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Inspection carried out on 20 February 2019

During an inspection looking at part of the service

We undertook a follow up focused inspection of Hainault Dental Practice on 20 February 2019. This inspection was carried out to review in detail the actions taken by the registered provider to improve the quality of care and to confirm that the practice was now meeting legal requirements.

The inspection was led by a CQC inspector who was supported by a specialist dental adviser.

We undertook a comprehensive inspection of Hainault Dental Practice on 28 November 2018 under Section 60 of the Health and Social Care Act 2008 as part of our regulatory functions. We found the registered provider was not providing safe or well led care and was in breach of regulations 12 Safe care and treatment, 17 Good governance and 18 Staffing of the Health and Social Care Act 2008 (Regulated Activities) Regulations 2014. You can read our report of that inspection by selecting the 'all reports' link for Hainault Dental Practice on our website www.cqc.org.uk.

• Is it safe?

• Is it well-led?

When one or more of the five questions are not met we require the service to make improvements and send us an action plan. We then inspect again after a reasonable interval, focusing on the areas where improvement was required.

Our findings were:

Are services safe?

We found this practice was providing safe care in accordance with the relevant regulations.

The provider had made improvements in relation to the regulatory breaches we found at our inspection on 28 November 2018.

Are services well-led?

We found this practice was providing well-led care in accordance with the relevant regulations.

The provider had made improvements in relation to the regulatory breaches we found at our inspection on 28 November 2018.

Background

Hainault Dental Practice is in Ilford in the London Borough of Redbridge. The practice provides NHS and private general dental treatment to patients of all ages.

The practice is situated close to public transport bus and train services.

The dental team includes the principal dentist who owns the practice, three associate dentists, two dental hygienists, four dental nurses and one trainee dental nurse. The clinical team are supported by a practice manager and a receptionist.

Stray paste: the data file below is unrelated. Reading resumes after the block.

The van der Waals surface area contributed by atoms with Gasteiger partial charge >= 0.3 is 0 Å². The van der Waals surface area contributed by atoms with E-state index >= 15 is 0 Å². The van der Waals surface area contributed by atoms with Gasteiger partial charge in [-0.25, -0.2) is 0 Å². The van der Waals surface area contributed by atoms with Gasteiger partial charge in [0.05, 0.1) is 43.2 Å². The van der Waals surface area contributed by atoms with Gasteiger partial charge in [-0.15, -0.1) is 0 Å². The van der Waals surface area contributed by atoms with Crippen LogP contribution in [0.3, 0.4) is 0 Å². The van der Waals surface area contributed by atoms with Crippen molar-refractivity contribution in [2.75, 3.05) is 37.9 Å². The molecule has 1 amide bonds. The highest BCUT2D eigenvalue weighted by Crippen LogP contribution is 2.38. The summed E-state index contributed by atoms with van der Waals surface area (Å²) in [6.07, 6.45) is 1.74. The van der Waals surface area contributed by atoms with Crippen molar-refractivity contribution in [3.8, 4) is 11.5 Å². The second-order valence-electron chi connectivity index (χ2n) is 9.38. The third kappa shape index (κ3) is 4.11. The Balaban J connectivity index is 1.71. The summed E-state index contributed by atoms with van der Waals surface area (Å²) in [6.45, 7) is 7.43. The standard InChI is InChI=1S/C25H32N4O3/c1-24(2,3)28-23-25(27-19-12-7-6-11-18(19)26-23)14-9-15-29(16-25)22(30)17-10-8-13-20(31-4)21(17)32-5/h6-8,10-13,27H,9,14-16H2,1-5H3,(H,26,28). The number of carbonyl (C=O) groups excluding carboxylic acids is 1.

The practice is owned by an individual who is the principal dentist there. They have legal responsibility for meeting the requirements in the Health and Social Care Act 2008 and associated regulations about how the practice is run.

During the inspection we spoke with the principal dentist, one dental hygienist, one dental nurse and the practice manager.

We looked at practice policies and procedures and other records about how the service is managed.

The practice is open:

Mondays to Thursdays between 9am and 5pm.

Fridays between 9am and 1pm.

Our key findings were:

  • The practice infection control procedures were in line with published guidance. Staff undertook appropriate infection prevention and control training and infection prevention and control audits were carried out to monitor infection control procedures.

  • There suitable systems in place to deal with medical emergencies. The recommended life-saving equipment and medicines were available and staff had completed training in medical emergencies.

  • The practice had made improvements to the systems to help them manage risk. There were arrangements to ensure that risks in relation to infection control, the use and disposal of dental sharps and the management of hazardous materials were regularly assessed and managed.

  • The practice had made improvements to their safeguarding processes and staff had up to date training for safeguarding adults and children.

  • Improvements had been made to the practice staff recruitment procedures and the appropriate and essential checks were carried out when employing new staff.

  • Improvements had been made so that the practice dealt with complaints positively and used learning from complaints to monitor and improve services.

  • Improvements had been made to the arrangements to respond to the needs of patients with disability and the requirements of the Equality Act 2010.

  • There was effective leadership, and improvements had been made to the arrangements for monitoring the quality and safety of the services provided.

  • The arrangements for assessing and minimising risks associated with lone working had been reviewed and improved.

  • Information in relation to safety including patient safety alerts, recalls and rapid response reports issued from the Medicines and Healthcare products Regulatory Agency (MHRA) were reviewed and shared to help monitor and improve safety.

Inspection carried out on 28 November 2018

During a routine inspection

We carried out this short notice announced inspection on 28 November 2018 under Section 60 of the Health and Social Care Act 2008 as part of our regulatory functions. We planned the inspection due to concerns we received and to check whether the registered provider was meeting the legal requirements in the Health and Social Care Act 2008 and associated regulations. The inspection was led by a Care Quality Commission CQC inspector who was supported by a specialist dental adviser.

To get to the heart of patients’ experiences of care and treatment, we always ask the following five questions:

• Is it safe?

• Is it effective?

• Is it caring?

• Is it responsive to people’s needs?

• Is it well-led?

These questions form the framework for the areas we look at during the inspection.

Our findings were:

Are services safe?

We found that this practice was not providing safe care in accordance with the relevant regulations.

Are services effective?

We found that this practice was providing effective care in accordance with the relevant regulations.

Are services caring?

We found that this practice was providing caring services in accordance with the relevant regulations.

Are services responsive?